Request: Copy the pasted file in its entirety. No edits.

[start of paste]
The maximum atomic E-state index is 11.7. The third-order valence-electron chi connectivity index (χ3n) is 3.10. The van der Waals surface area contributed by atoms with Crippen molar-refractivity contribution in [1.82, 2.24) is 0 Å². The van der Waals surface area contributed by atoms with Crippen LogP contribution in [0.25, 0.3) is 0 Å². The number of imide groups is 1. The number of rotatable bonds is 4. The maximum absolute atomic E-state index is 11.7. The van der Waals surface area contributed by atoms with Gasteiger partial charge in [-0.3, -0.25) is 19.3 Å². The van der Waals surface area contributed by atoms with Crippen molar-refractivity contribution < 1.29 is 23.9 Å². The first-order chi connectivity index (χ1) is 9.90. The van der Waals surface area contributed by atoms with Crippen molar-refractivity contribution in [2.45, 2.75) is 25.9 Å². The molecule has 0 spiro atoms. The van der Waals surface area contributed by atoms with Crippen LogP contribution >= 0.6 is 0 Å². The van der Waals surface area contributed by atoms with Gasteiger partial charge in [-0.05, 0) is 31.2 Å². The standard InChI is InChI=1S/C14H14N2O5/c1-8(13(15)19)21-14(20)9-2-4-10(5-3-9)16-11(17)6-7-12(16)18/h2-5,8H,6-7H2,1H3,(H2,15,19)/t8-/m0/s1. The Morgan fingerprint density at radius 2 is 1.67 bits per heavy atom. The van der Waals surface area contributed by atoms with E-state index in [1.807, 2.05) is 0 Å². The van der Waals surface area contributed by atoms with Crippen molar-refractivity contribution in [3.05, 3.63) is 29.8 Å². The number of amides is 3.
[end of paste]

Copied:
The maximum atomic E-state index is 11.7. The third-order valence-electron chi connectivity index (χ3n) is 3.10. The van der Waals surface area contributed by atoms with Crippen molar-refractivity contribution in [1.82, 2.24) is 0 Å². The van der Waals surface area contributed by atoms with Crippen LogP contribution in [0.25, 0.3) is 0 Å². The number of imide groups is 1. The number of rotatable bonds is 4. The maximum absolute atomic E-state index is 11.7. The van der Waals surface area contributed by atoms with Gasteiger partial charge in [-0.3, -0.25) is 19.3 Å². The van der Waals surface area contributed by atoms with Crippen molar-refractivity contribution < 1.29 is 23.9 Å². The first-order chi connectivity index (χ1) is 9.90. The van der Waals surface area contributed by atoms with Crippen molar-refractivity contribution in [2.45, 2.75) is 25.9 Å². The molecule has 0 spiro atoms. The van der Waals surface area contributed by atoms with Crippen LogP contribution >= 0.6 is 0 Å². The van der Waals surface area contributed by atoms with Gasteiger partial charge in [-0.05, 0) is 31.2 Å². The standard InChI is InChI=1S/C14H14N2O5/c1-8(13(15)19)21-14(20)9-2-4-10(5-3-9)16-11(17)6-7-12(16)18/h2-5,8H,6-7H2,1H3,(H2,15,19)/t8-/m0/s1. The Morgan fingerprint density at radius 2 is 1.67 bits per heavy atom. The van der Waals surface area contributed by atoms with E-state index in [1.807, 2.05) is 0 Å². The van der Waals surface area contributed by atoms with Crippen molar-refractivity contribution in [3.05, 3.63) is 29.8 Å². The number of amides is 3.